Wesley Ariarajah, a Sri Lankan who taught at Drew Seminary before retirement, calls for a new review of theology of religions. Building on Wilfred Cantwell Smith’s insight, Christians will see the limits of doctrines, creeds and theologies, all of which are ‘human constructs.’ Plurality of religions will be essential along with mutual respect for all religions. Further, religious language will be valued for what it is—confessional thought—rather than claiming literal interpretations of select texts as ‘official.’64

Professor Krister Stendahl notes Harold Coward’s insight: the Christian tendency toward exclusiveness is rooted in the fact that although Jesus preached [God’s] kingdom, the church preached Jesus.65 What results from those two messages is quite different, I believe. People of living faiths feel included in God’s universal kingdom. To emphasize the messenger Jesus alone—unique as his role is in God’s redemptive work for Christians—can fail to faithfully to convey Jesus’ central message of God’s Reign.66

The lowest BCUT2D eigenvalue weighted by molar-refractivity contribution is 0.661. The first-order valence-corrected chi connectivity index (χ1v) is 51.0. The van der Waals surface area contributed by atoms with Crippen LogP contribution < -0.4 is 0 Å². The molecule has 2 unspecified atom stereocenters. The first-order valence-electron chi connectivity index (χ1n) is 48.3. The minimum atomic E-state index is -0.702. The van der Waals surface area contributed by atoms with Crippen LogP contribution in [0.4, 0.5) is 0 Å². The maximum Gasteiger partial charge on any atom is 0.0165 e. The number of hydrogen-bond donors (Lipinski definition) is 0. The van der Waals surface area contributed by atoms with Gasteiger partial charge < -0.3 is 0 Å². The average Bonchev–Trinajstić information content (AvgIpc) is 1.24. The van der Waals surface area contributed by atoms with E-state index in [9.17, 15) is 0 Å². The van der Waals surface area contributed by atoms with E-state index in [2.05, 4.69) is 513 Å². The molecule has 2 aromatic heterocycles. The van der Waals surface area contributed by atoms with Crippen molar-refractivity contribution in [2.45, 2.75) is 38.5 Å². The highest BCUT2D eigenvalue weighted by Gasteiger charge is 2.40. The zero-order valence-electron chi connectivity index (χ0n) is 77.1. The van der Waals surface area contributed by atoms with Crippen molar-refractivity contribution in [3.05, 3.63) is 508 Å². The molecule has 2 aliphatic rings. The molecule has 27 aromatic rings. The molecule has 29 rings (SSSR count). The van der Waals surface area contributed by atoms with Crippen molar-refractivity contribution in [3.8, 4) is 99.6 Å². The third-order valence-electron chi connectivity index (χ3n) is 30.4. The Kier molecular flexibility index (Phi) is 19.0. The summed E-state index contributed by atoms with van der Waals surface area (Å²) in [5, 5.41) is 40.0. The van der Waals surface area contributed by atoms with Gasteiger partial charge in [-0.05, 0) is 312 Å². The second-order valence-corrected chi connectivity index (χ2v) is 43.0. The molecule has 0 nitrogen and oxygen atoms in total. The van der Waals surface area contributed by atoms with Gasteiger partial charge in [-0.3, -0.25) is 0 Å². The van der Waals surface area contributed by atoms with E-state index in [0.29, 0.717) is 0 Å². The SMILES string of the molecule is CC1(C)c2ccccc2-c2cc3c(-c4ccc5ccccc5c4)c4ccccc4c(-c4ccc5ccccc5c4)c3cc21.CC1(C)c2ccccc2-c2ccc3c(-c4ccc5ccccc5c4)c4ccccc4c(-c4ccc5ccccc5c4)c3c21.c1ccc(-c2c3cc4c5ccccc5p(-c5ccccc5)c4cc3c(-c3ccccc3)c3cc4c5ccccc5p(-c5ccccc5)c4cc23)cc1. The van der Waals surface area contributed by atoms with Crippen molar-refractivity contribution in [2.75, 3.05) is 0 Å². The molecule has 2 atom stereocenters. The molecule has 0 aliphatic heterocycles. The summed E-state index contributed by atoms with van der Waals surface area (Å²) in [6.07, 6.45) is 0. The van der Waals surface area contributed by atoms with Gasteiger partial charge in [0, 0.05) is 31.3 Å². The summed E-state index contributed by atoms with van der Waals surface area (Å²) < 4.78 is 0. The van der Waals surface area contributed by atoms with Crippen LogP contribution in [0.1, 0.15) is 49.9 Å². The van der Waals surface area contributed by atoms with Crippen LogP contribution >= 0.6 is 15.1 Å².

This essay concludes with a few reminders of the how of proceeding to know more than one religion. Peter Phan, Paul Knitter and others revise Max Mueller’s insight with: “One must be religious interreligiously.” Guidelines to ponder:

With hope for knowing more than one religion, trust others’ Truth and re-commit your loyalty.